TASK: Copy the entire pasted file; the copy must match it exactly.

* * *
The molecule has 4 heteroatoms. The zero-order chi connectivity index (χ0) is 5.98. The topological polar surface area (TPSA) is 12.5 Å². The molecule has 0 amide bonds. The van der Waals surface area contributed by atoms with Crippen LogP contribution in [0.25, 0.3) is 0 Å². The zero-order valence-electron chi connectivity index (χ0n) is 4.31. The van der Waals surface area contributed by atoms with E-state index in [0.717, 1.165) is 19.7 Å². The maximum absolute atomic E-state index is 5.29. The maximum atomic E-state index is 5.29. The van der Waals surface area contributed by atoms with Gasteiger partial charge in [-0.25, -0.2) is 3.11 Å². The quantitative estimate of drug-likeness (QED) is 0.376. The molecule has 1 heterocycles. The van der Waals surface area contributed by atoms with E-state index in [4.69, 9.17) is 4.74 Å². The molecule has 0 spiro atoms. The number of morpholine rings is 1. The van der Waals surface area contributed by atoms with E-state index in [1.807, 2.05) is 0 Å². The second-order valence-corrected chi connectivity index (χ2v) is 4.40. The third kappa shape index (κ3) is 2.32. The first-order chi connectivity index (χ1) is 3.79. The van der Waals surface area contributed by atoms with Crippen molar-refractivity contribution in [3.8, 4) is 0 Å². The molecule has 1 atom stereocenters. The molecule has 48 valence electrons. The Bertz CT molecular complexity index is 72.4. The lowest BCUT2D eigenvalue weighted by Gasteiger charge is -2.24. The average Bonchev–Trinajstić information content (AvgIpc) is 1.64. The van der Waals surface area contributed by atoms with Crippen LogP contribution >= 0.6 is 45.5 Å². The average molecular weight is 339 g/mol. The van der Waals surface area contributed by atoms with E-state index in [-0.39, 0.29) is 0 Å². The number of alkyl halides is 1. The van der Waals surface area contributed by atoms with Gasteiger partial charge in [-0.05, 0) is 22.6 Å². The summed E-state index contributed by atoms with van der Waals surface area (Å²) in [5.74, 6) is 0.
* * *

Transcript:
The molecule has 4 heteroatoms. The zero-order chi connectivity index (χ0) is 5.98. The topological polar surface area (TPSA) is 12.5 Å². The molecule has 0 amide bonds. The van der Waals surface area contributed by atoms with Crippen LogP contribution in [0.25, 0.3) is 0 Å². The zero-order valence-electron chi connectivity index (χ0n) is 4.31. The van der Waals surface area contributed by atoms with E-state index in [0.717, 1.165) is 19.7 Å². The maximum absolute atomic E-state index is 5.29. The maximum atomic E-state index is 5.29. The van der Waals surface area contributed by atoms with Gasteiger partial charge in [-0.25, -0.2) is 3.11 Å². The quantitative estimate of drug-likeness (QED) is 0.376. The molecule has 1 heterocycles. The van der Waals surface area contributed by atoms with E-state index in [4.69, 9.17) is 4.74 Å². The molecule has 0 spiro atoms. The number of morpholine rings is 1. The van der Waals surface area contributed by atoms with E-state index in [1.807, 2.05) is 0 Å². The second-order valence-corrected chi connectivity index (χ2v) is 4.40. The third kappa shape index (κ3) is 2.32. The first-order chi connectivity index (χ1) is 3.79. The van der Waals surface area contributed by atoms with Crippen molar-refractivity contribution in [3.8, 4) is 0 Å². The molecule has 1 atom stereocenters. The molecule has 48 valence electrons. The Bertz CT molecular complexity index is 72.4. The lowest BCUT2D eigenvalue weighted by Gasteiger charge is -2.24. The average Bonchev–Trinajstić information content (AvgIpc) is 1.64. The van der Waals surface area contributed by atoms with Crippen LogP contribution >= 0.6 is 45.5 Å². The average molecular weight is 339 g/mol. The van der Waals surface area contributed by atoms with E-state index in [-0.39, 0.29) is 0 Å². The number of alkyl halides is 1. The van der Waals surface area contributed by atoms with Gasteiger partial charge in [-0.05, 0) is 22.6 Å². The summed E-state index contributed by atoms with van der Waals surface area (Å²) in [5.74, 6) is 0.